IEP Plan : Expanded Core Curriculum Games for Visually Impaired Students
ObjectiveEd.com is our new organization where we are building ECC interactive simulations for visually impaired students, based on a student’s IEP .
The child’s advancement in mastering skills in our education-based games are preserved in a private secure cloud, accessible to the school team in a web-based console .
If you are a TVI , press for additional details on trying these types of games as part of maximizing student outcomes, relating to their
web IEP .
Accessibility & app design blunders
Doug Wakefield, Judy Dixon and I have been collaborating on Blindfold Cryptogram. I started with the framework we built for Blindfold Sudoku, and then started making changes so the game would be great for rapid audio play.
You play the game by tapping on the screen, and it tells you the encrypted letter in a man’s voice, and your solution for that letter – if any – in a woman’s voice. As you swipe your finger from left to right, or right to left, it tells you the encrypted letters that you are touching. Swipe left or right with two fingers, it moves one word and reads it to you. Swipe up and it reads your solution for entire puzzle – words where you’ve solved it, and letters or beeps where you didn’t solve the word.
To enter your solution for a letter, you tap the screen with 3 fingers, and then select from the letters you have not used yet. That screen – called the keypad screen – also shows you the frequency of each letter and has a list of letters that you’ve already used, and some other buttons for hints and things.
Doug’s first issue was that due to his hearing, he couldn’t distinguish between the voice generation for different letters. He suggestion was to have a mode in the app to state the word – “apple” for the letter “a”, “baker” for the letter “b” and so on. That’s an easy improvement.
Doug’s next issue really shows the difference between how sighted people use an audio game and how blind people use one. When I play, I put my finger somewhere on the screen and listen to the puzzle letter, and then move around – looking at the blank screen and tapping at where other words should be. Doug, simply flicks left and right one letter, or uses the 2 finger swipe to the next or previous word. He never really taps the screen with one finger since he’s not using any visual cues.
From a programming perspective, distinguishing a tap from a flick is non-trivial. A tap starts and ends in more-or-less the same place , and lasts a short time – about a tenth of a second. A flick to the left starts somewhere, ends slightly to the left of the starting position, and lasts a short time – about a tenth of second. The problem is that its very hard to tell the difference between a tap and a flick. Based on the roundness of your finger, a tap doesn’t end where it starts – it’s usually a few millimeters away. So the question becomes – how to write a program that can tell the difference between a tap and a flick?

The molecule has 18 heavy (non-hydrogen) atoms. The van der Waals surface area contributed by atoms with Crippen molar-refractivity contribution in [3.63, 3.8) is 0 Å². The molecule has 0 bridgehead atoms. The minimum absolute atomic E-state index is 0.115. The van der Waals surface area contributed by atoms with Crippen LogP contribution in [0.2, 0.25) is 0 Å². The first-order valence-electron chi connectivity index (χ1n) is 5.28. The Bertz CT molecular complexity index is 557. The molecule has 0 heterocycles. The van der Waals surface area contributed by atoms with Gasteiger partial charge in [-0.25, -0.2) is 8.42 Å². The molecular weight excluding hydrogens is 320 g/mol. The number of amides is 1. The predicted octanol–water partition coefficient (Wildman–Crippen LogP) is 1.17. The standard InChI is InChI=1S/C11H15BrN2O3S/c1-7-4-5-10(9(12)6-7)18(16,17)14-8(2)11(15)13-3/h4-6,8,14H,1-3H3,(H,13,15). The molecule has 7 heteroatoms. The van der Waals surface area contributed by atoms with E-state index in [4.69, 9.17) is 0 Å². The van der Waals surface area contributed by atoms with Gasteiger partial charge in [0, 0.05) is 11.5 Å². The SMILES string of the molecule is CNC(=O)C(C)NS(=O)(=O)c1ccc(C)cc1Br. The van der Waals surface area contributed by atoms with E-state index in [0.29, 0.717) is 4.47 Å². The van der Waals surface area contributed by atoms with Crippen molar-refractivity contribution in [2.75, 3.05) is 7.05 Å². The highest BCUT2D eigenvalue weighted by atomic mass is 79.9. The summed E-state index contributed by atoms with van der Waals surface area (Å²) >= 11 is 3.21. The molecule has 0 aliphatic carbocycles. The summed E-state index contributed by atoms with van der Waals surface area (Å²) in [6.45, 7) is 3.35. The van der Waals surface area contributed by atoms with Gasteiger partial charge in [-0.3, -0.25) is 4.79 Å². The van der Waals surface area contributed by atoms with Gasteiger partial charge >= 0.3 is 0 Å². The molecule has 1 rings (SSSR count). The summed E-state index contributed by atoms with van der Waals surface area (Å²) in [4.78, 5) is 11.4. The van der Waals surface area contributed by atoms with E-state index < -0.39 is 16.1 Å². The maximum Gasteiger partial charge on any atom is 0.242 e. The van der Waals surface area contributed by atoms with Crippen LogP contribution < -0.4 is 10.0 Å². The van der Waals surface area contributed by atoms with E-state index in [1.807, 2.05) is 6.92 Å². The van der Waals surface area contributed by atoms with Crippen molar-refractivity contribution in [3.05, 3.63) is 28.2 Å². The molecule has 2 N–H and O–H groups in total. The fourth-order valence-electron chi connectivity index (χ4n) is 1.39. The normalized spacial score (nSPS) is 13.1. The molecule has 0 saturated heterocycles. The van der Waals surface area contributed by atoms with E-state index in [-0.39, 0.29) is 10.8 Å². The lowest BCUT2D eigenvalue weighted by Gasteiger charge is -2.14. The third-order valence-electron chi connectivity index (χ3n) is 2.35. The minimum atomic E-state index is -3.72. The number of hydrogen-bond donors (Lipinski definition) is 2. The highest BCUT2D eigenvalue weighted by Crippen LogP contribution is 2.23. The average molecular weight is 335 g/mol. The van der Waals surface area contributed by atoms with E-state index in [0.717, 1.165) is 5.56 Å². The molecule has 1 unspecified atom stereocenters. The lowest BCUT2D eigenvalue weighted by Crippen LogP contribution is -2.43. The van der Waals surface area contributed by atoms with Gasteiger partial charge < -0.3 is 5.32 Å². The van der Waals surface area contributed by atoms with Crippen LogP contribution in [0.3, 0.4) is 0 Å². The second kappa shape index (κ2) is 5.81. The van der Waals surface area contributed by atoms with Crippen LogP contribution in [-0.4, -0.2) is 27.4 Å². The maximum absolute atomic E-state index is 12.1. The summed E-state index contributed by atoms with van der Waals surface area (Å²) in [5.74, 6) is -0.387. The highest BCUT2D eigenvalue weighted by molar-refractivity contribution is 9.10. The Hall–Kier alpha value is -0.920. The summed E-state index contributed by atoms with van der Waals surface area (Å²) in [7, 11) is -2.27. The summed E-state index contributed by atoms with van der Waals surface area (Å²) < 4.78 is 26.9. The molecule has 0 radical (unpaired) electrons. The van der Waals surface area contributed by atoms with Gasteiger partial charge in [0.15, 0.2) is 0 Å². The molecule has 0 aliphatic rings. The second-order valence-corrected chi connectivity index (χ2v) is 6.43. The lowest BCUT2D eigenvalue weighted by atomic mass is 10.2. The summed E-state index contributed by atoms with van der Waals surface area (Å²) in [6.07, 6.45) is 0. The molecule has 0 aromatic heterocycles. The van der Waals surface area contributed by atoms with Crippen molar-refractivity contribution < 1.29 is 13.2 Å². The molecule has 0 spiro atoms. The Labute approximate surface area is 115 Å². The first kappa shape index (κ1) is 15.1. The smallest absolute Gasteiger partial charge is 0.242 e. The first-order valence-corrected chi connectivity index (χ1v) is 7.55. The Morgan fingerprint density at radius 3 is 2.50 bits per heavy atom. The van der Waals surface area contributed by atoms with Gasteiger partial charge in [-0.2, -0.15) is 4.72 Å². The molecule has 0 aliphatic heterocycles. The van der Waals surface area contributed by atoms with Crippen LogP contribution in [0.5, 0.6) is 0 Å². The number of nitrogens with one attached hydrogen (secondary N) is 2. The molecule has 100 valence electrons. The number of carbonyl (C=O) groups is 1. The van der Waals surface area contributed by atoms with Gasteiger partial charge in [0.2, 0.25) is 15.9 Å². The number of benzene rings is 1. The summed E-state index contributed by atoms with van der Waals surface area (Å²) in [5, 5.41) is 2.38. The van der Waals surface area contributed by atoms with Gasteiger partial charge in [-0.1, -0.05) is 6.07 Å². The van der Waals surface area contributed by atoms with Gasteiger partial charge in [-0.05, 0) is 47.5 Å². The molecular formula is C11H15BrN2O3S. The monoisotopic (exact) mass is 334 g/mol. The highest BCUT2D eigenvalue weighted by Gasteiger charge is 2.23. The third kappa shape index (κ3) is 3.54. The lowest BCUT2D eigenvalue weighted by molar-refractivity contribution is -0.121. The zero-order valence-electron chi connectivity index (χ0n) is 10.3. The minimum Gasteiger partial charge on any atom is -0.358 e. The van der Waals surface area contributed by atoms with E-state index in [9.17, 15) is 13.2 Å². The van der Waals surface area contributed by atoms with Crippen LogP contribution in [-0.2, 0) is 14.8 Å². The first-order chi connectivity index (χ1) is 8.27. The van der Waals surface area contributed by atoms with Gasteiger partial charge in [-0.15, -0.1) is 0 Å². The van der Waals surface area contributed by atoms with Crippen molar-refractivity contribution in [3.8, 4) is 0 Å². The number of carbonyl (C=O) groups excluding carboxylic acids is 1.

Another problem is distinguishing between a single tap and a double tap. If the app works with both, then it knows a double tap is when two single taps occur within a half of a second. The app must wait a half second when it gets a tap, to know the difference between a single tap and a double tap. That means that the app must wait a half second before it can respond to the single tap. A half second is a long time to wait when you are playing the game.
I spent a long time trying to solve this problem, and I researched alternatives on Google from what other programmers attempted. Blindfold Sudoku and Blindfold Cryptogram have reasonable, but not perfect abilities to tell the difference. Remember – when playing these games, the normal voice-over assist is shut off, so the app can be more responsive.
Had I thought about what Doug navigates the puzzle, I could have solved it much more simply. Doug, for the most part, never uses a single tap to navigate on the screen, since doing so would be pointless – he would randomly end up somewhere on the puzzle screen. Instead, he’s flicking and swiping. That frees up the tap gesture to be available for something else that’s more game appropriate, or eliminate it altogether.
Doug wants the alphabet to appear at the bottom of the screen and use the app as follows: First, he’ll navigate to the puzzle letter using flicks and swipes, then use a 2 finger tap to say that he wants to pick a solution letter. Then he flicks through the alphabet at the bottom of the screen, picks the solution letter (with a double tap), and moves onto the next puzzle letter to solve. Now that we’ve eliminated the importance of the single tap, that’s easy to do.